Pokémon is still surging along as one of the most popular RPGs to date due to its mass appeal to young and audiences alone. With its “easy to pick up, difficult to master” style of gameplay, Game Freak has succeeded in addicting countless individuals to the series while pulling new gamers in through each iteration. And, as each new generation of Pokémon hits the market (these latest installments mark the 5th generation of Pokémon), Game Freak always seems to add game-changing additions/modifications to the format of the series. If you want a brief rundown of the additions/improvements from generation to generation, read the following blurb of details (or skip over it if you’re disinterested):
From the onset, Red/Blue/Yellow provided appeal through the amount of Pokémon/moves available (which was a lot at the time). Gold/Silver/Crystal added a plethora of additions such as more Pokémon, held items, tons more moves, time/day based events, berries, two new Pokémon types, and breeding (not to mention the fact that you played through the entire world from RBY after finishing through that of GSC). Next came Ruby/Sapphire/Emerald with effort values and individual values taking full prominence as well as Pokémon natures being added. These were also the first games to play around with running into only Pokémon of the recent generation for the most part (which was a plus in terms of pulling in new players).
Generation IV quite possibly could have been the strongest generation in my opinion. This generation brought Diamond, Pearl, Platinum, and the remakes to Gold and Silver, HeartGold and SoulSilver. This generation arguably brought about some of the largest amount of extras (each Pokémon could have both physical or special moves, many new Pokémon and evolutions to ones from previous games as opposed to just new ones in general, online functionality, return to calendar based events and berries, Pokémon abilities). Additionally, HeartGold & SoulSilver allowed us to finally retrieve some of the Pokémon from GSC that couldn’t be traded over from Game Boy Color to the current generations and the Pokéwalker was an incredible peripheral to be boxed in.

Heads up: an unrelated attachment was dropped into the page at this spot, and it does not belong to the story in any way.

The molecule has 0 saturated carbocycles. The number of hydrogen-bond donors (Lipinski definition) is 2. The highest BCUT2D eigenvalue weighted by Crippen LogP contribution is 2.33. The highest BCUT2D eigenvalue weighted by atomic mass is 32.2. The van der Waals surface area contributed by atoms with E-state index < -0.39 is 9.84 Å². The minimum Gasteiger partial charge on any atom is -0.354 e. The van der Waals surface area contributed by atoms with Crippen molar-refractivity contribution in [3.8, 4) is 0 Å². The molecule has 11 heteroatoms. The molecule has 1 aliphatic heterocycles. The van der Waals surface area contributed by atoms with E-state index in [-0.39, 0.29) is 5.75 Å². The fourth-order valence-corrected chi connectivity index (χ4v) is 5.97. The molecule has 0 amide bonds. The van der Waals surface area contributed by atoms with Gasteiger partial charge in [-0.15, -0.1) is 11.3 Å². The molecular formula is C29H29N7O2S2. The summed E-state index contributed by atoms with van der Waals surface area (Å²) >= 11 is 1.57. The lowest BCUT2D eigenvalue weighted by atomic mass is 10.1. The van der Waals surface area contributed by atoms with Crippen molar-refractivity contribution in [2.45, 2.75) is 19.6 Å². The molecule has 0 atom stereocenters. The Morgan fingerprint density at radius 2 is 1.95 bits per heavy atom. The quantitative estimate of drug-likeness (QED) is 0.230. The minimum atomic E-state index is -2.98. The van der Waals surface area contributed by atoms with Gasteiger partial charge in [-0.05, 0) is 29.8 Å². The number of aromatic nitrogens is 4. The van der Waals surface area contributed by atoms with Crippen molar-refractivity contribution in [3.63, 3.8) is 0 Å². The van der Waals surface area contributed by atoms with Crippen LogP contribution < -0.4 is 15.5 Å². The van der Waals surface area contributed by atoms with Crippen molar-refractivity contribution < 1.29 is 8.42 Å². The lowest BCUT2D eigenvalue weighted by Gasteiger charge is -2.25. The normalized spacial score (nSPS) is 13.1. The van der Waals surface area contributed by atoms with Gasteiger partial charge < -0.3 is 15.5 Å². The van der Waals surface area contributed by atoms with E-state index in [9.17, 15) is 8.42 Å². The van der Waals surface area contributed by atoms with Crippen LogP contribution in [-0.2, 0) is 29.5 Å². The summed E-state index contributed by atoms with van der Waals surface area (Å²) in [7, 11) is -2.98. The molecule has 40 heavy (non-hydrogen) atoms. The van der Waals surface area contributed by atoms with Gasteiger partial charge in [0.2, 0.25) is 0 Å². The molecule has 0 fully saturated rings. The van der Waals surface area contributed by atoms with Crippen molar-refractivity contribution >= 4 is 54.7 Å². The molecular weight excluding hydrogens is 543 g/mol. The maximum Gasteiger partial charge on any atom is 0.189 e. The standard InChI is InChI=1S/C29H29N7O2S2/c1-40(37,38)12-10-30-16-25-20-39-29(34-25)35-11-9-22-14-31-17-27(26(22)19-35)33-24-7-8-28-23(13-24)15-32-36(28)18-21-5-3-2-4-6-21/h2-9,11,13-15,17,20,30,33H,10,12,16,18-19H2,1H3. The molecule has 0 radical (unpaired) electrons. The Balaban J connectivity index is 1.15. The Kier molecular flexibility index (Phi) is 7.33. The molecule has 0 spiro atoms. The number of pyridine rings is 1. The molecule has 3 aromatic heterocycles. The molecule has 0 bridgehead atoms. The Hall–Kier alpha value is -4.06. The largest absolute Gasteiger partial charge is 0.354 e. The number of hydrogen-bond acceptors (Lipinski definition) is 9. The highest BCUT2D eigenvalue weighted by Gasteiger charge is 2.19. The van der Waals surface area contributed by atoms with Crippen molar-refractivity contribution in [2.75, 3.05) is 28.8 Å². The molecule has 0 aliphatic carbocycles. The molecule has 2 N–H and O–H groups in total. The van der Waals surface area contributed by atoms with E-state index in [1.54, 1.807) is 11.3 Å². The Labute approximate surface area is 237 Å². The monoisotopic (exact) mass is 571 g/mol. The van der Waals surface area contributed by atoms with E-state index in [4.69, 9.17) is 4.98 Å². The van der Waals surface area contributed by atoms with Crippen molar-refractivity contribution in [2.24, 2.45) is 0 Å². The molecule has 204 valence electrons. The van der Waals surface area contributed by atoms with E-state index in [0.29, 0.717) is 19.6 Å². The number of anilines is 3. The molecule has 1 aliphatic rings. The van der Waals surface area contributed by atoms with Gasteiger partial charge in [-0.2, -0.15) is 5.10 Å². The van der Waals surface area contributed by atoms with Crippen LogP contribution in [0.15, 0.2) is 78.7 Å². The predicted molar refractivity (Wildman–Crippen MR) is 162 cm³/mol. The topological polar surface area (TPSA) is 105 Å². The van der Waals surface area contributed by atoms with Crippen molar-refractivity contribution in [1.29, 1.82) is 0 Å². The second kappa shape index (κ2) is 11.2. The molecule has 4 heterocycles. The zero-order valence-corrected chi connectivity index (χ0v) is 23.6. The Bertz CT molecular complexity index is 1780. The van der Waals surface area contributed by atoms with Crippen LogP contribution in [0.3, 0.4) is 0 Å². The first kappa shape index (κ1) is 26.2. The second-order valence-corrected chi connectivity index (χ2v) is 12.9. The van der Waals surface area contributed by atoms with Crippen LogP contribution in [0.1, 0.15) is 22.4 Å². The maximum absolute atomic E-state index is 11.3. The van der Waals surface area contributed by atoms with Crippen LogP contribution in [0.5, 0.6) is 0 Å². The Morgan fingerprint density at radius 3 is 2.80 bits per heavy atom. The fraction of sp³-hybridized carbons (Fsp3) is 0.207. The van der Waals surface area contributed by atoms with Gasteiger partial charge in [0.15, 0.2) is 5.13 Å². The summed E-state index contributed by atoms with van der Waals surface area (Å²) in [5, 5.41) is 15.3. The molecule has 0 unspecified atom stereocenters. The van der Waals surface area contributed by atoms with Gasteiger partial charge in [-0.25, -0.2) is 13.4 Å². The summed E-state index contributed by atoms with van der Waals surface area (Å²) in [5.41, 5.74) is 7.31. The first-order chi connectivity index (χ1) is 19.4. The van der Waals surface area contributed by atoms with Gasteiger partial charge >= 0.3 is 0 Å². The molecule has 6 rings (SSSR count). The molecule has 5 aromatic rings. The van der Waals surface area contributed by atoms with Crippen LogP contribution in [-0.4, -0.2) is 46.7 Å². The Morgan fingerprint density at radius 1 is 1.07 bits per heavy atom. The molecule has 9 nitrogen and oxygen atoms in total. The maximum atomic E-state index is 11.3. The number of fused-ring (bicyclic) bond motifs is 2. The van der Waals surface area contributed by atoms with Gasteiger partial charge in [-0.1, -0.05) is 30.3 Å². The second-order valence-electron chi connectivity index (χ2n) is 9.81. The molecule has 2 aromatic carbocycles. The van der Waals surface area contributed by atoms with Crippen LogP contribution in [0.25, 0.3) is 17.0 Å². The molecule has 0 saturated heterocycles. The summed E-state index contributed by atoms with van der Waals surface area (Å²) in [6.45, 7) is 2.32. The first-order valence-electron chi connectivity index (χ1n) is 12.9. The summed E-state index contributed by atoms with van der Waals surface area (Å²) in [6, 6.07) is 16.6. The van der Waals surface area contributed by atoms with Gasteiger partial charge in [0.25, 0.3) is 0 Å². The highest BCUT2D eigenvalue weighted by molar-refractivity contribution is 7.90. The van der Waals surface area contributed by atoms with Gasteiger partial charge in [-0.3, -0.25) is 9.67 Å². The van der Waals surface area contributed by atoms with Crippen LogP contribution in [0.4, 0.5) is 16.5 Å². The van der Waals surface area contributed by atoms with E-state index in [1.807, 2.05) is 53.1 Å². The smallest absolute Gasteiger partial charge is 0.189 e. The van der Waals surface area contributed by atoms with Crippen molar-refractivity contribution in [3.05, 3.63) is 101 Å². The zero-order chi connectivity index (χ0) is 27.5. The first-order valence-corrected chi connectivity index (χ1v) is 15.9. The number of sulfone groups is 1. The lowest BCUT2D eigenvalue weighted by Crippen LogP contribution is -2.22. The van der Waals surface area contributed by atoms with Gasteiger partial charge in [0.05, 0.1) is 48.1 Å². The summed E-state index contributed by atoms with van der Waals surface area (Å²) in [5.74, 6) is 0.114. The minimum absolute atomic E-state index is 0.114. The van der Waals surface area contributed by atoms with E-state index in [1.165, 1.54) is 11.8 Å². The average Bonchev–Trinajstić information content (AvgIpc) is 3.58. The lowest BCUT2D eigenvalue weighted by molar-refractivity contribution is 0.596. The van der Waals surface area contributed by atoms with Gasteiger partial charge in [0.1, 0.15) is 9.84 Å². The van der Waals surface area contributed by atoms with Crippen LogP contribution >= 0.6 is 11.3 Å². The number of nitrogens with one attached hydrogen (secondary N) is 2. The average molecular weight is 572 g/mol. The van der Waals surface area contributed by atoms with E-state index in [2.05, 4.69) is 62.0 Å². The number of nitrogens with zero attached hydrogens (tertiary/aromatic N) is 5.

If you skipped over the above two paragraphs or read through it and are overwhelmed by the additions, you may realize that the game has gotten quite complicated in terms of game mechanics (if you’re one of the freaks like me that’s still curious, check out http://bulbapedia.bulbagarden.net/wiki/Main_Page or http://www.serebii.net/index2.shtml for all your . Thus, not only is it difficult to find new mechanics to add to the formula but it would also further complicate the experience. So, at the onset of generation V, I wondered if Game Freak could add any more gameplay mechanics without causing our heads to explode but I also longed for some streamlining of the series to help make it more approachable for new gamers. And though the game doesn’t add as many new mechanics as some of the previous titles, Game Freak has succeeded in a major way in the whole streamlining process. You could say that Pokémon Black & White thrive from more improvements to the game’s format, aesthetics, and simplification as opposed to continuing to add revolutionary mechanics (and this is definitely a welcomed approach).